Does my life look good in this scene?| Adela Suliman 7 May 2019
Standing on black and white steps - checkered like her Chanel handbag - Helen Schweitzer poses elegantly on a London doorstep to capture the winning photograph for her Instagram page.
Fellow Insta fiend, Chantal Mallett, prefers the pastel patchwork and blossoming wisteria of a nearby Notting Hill street for her bridal couture feed.
And Luisa Hille models a classical stone gatepost, soaking up the sunshine as her legs dangle on the wall of a multimillion-pound, sea-green home.
The front-step selfie is a phenomenon that grew with social media in an era when few can afford to buy the actual lifestyle.
"Your backdrop is important because it gives out a subliminal message to the audience that you're pitching to," says Henry Pryor, an estate agent.
Schweitzer is typical of the trend. Scroll down her online feed and the German blogger appears outside another London property, leaning on the railing of a Barbie-pink home. In a third, the 20-year-old brunette dances through a cobbled mews, where a home tops 1 million (HK$10.2 million).
She is not alone in property stalking.
Thousands flock to Notting Hill, one of Britain's priciest, for colorful facades to elevate and enliven their social media.
Pryor, who sources homes for the rich, famous and "plain hard working," says modelling a top property connotes success. "There is something very aspirational, very safe and traditional about being photographed in Kensington and Chelsea."
The trend irks some homeowners, while others say the mostly young photographers are just living a dream they will never afford.
Schweitzer, who posts five to 20 pictures a month as an unpaid hobby, claims she has never received a complaint but sympathizes with owners.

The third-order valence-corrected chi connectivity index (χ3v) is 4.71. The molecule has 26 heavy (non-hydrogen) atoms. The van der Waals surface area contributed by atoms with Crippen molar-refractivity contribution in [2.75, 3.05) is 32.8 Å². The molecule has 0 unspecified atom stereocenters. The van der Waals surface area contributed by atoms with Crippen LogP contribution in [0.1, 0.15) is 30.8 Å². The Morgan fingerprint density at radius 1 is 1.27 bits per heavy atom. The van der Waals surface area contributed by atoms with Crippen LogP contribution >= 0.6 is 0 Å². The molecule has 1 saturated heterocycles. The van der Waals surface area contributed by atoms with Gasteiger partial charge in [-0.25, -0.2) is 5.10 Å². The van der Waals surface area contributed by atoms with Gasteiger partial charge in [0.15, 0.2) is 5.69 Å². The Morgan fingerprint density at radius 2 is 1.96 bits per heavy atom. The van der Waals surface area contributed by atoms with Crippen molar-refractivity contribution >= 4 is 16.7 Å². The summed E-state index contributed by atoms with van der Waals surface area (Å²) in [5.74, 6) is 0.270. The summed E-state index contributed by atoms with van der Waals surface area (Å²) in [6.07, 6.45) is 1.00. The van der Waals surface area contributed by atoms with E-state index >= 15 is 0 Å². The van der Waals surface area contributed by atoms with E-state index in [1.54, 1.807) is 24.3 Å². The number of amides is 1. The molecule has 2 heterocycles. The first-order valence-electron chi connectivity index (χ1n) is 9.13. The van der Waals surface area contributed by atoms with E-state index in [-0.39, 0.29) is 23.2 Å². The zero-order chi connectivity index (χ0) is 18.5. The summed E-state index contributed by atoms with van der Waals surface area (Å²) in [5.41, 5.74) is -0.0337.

When Gabriele bought a Notting Hill home in 2006, she was unaware it had featured in the hit romantic film Love Actually. She soon found out when a regular weekend "selfie brigade" crammed the sidewalk outside, lining up for a front-door shot.
"Some days it's okay as long as they ask nicely and other days you just want to shoot them," says Gabriele.
On a sunny Saturday, her home draws up to 200 selfie visitors. "We are the most Instagramed house in Notting Hill," she says. The hashtag #NottingHill had close to 1.2 million posts on the Instagram platform.
Some want more than a quick shot.
Gabriele witnessed an Indian wedding and multiple marriage proposals on her stoop. Often models bring outfit changes or even pose on her bike. "It beggars belief."
Her area is already one of London's richest, lined with elegant stucco houses owned by bankers, oligarchs and celebrities. Yet according to Pryor a property known from television shows or hit films could potentially add a price premium of up to 10 percent.
The price of the average house in London has increased from 11 times the average income in 2009 to 17 times the average income today.
An average house in Notting Hill costs over 2 million, up from 392,000 in 1999.
Nor is the selfie doorstep phenomenon limited to London.
Multicolored Rue Cremieux in Paris is a dream for fashion shoots and Instagram fiends alike, its once-modest worker cottages now among the most expensive.
Exposed to yoga poses and rap video shoots, owners have tired of the adulation and formed an association to ask authorities to close the picturesque road to non-residents on weekends and evenings.
Gabriele has instead deployed strategic olive trees to deter uninvited guests and set up a donation box urging contributions of one pound per camera to homeless charities.
Despite the crowds outside her front windows, Gabriele says, she would not move, explaining: "I love my house and I love living here."
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